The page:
Overview of Gestational Surrogacy

For couples trying to get pregnant, surrogacy offers an alternative option to becoming parents when a pregnancy cannot otherwise take place. There are different types of arrangements that couples trying to get pregnant may turn to when it comes to surrogacy. Of these, gestational surrogacy - in which the gestational carrier (surrogate mother) will not be genetically related to the baby - is one option to consider.

What is a Gestational Surrogacy?
There are two main types of surrogacy arrangements that can be made: a traditional surrogacy and a gestational surrogacy. In a traditional surrogacy, the surrogate mother will be inseminated with the sperm of the intended father during ovulation. In other words, the surrogate mother also donates her egg for fertilization and will thus be genetically related to the baby.

A gestational surrogacy, on the other hand, will use both the intended mother’s egg as well as the intended father’s sperm for fertilization in order to achieve pregnancy. The fertilized egg (embryo) will then be implanted into the surrogate mother’s uterus.

In some cases, a donor egg from a source other than the intended mother and the surrogate mother may be used. In addition, donor sperm is sometimes used.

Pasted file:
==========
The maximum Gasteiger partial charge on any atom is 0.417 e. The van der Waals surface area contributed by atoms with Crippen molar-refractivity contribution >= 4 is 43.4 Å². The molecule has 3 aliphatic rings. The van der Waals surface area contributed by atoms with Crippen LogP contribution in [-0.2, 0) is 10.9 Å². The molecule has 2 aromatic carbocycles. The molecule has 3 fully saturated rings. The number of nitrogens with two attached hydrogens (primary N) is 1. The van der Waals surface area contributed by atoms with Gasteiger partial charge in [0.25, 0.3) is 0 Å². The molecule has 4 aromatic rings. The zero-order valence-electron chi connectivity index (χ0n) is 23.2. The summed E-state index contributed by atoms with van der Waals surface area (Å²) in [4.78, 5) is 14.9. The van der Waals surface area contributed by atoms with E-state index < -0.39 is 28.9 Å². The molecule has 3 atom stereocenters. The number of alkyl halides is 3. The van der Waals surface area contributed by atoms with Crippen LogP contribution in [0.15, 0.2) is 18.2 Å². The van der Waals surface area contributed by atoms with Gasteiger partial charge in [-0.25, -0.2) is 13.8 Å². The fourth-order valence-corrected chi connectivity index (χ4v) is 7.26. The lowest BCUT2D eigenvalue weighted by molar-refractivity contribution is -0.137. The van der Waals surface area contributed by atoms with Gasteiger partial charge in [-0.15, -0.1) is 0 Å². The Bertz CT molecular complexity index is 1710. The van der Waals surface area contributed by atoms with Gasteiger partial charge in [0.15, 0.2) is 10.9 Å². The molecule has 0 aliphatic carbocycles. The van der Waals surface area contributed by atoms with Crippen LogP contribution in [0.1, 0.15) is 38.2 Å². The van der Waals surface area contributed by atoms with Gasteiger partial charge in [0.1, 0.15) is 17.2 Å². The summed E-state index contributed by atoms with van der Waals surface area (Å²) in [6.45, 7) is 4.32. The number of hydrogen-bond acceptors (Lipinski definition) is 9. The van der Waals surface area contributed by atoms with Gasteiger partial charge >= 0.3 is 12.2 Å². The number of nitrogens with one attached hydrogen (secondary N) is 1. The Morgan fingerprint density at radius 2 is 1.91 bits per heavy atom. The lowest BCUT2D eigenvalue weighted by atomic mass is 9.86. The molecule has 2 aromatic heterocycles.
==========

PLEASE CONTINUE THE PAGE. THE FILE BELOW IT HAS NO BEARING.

Gestational Surrogacy Process: Preparation
Couples who opt for gestational surrogacy often find it easier to choose a surrogate mother, since a person’s genetic history does not play as significant a role. However, there are nonetheless a series of testing procedures that the surrogate mother must undergo before the pregnancy may take place. Testing procedures for gestational surrogacy may include the following to ensure a healthy pregnancy:


  • Hysteroscopy/HCG test to determine the shape and size of the uterus and ensure that the fallopian tubes are clear
  • Testing for infectious disease such as sexually transmitted diseases (STDs)
  • Pap smear
  • annual physical examination
  • a mock cycle of medications to assess the uterine lining’s response to hormone replacement
  • Trial transfer to check the angle of the cervix as well as the length of the uterus in preparation for implantation
  • Psychological evaluation

Gestational Surrogacy Process: Ovulation Cycles
Once the initial testing procedures have been performed, the surrogate mother as well as the egg donor will be given medications in order to synchronize their ovulation cycles. This will usually involve beginning a cycle of hormonal birth control pills, which is followed by a dose of Lupron. Lupron is used to stop the body’s natural production of hormones, which allows doctors to control the ovulation cycle and ensure that the surrogate mother’s uterus will be ready to receive the donor embryo. Typically, the surrogate mother’s cycle will be one week ahead of the egg donor to ensure that the uterine lining will be ideal for implantation.

Table of Contents
1. Gestational Surrogacy
2. Surrogacy: behind the scene
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